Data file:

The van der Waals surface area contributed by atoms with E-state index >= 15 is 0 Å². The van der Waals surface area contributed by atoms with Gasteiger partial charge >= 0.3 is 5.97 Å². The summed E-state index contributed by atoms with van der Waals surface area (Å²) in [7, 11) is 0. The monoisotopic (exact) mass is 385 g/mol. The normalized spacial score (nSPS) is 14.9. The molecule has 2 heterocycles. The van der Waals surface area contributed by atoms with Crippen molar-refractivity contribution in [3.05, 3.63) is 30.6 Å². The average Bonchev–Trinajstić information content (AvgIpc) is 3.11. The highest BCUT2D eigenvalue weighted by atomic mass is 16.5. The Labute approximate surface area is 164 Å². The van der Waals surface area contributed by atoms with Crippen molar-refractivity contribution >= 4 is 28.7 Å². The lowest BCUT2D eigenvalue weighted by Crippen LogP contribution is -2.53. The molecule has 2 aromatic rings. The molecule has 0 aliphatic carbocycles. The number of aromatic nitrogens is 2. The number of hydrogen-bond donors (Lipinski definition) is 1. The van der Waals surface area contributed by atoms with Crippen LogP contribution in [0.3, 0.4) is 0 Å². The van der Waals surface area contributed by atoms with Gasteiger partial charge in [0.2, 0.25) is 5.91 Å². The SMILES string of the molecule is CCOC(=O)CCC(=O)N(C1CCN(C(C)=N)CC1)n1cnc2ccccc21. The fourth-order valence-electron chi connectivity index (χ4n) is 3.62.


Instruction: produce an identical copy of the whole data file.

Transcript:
The van der Waals surface area contributed by atoms with E-state index >= 15 is 0 Å². The van der Waals surface area contributed by atoms with Gasteiger partial charge >= 0.3 is 5.97 Å². The summed E-state index contributed by atoms with van der Waals surface area (Å²) in [7, 11) is 0. The monoisotopic (exact) mass is 385 g/mol. The normalized spacial score (nSPS) is 14.9. The molecule has 2 heterocycles. The van der Waals surface area contributed by atoms with Crippen molar-refractivity contribution in [3.05, 3.63) is 30.6 Å². The average Bonchev–Trinajstić information content (AvgIpc) is 3.11. The highest BCUT2D eigenvalue weighted by atomic mass is 16.5. The Labute approximate surface area is 164 Å². The van der Waals surface area contributed by atoms with Crippen molar-refractivity contribution >= 4 is 28.7 Å². The lowest BCUT2D eigenvalue weighted by Crippen LogP contribution is -2.53. The molecule has 2 aromatic rings. The molecule has 0 aliphatic carbocycles. The number of aromatic nitrogens is 2. The number of hydrogen-bond donors (Lipinski definition) is 1. The van der Waals surface area contributed by atoms with Crippen LogP contribution in [0.3, 0.4) is 0 Å². The van der Waals surface area contributed by atoms with Gasteiger partial charge in [0.2, 0.25) is 5.91 Å². The SMILES string of the molecule is CCOC(=O)CCC(=O)N(C1CCN(C(C)=N)CC1)n1cnc2ccccc21. The fourth-order valence-electron chi connectivity index (χ4n) is 3.62.